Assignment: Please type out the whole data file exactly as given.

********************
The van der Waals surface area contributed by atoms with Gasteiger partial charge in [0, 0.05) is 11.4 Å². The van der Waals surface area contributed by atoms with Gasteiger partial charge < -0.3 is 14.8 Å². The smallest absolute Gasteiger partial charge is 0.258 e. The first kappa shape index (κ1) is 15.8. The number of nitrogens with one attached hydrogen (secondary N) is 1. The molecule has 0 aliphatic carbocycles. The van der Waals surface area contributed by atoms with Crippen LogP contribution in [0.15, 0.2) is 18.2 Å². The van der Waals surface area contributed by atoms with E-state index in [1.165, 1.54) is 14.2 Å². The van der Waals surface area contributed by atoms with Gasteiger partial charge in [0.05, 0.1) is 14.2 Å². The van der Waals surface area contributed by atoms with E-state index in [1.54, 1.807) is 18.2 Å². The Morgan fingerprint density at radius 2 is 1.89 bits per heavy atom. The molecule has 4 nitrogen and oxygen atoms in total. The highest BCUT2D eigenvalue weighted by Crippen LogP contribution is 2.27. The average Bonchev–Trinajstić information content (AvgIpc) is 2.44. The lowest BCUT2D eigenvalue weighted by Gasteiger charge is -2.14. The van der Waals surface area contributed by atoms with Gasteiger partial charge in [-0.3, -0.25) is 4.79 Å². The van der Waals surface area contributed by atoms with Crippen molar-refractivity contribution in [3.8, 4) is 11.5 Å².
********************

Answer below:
The van der Waals surface area contributed by atoms with Gasteiger partial charge in [0, 0.05) is 11.4 Å². The van der Waals surface area contributed by atoms with Gasteiger partial charge < -0.3 is 14.8 Å². The smallest absolute Gasteiger partial charge is 0.258 e. The first kappa shape index (κ1) is 15.8. The number of nitrogens with one attached hydrogen (secondary N) is 1. The molecule has 0 aliphatic carbocycles. The van der Waals surface area contributed by atoms with Crippen LogP contribution in [0.15, 0.2) is 18.2 Å². The van der Waals surface area contributed by atoms with E-state index in [1.165, 1.54) is 14.2 Å². The van der Waals surface area contributed by atoms with Gasteiger partial charge in [0.05, 0.1) is 14.2 Å². The van der Waals surface area contributed by atoms with E-state index in [1.54, 1.807) is 18.2 Å². The Morgan fingerprint density at radius 2 is 1.89 bits per heavy atom. The molecule has 4 nitrogen and oxygen atoms in total. The highest BCUT2D eigenvalue weighted by Crippen LogP contribution is 2.27. The average Bonchev–Trinajstić information content (AvgIpc) is 2.44. The lowest BCUT2D eigenvalue weighted by Gasteiger charge is -2.14. The van der Waals surface area contributed by atoms with Gasteiger partial charge in [-0.3, -0.25) is 4.79 Å². The van der Waals surface area contributed by atoms with Crippen molar-refractivity contribution in [3.8, 4) is 11.5 Å².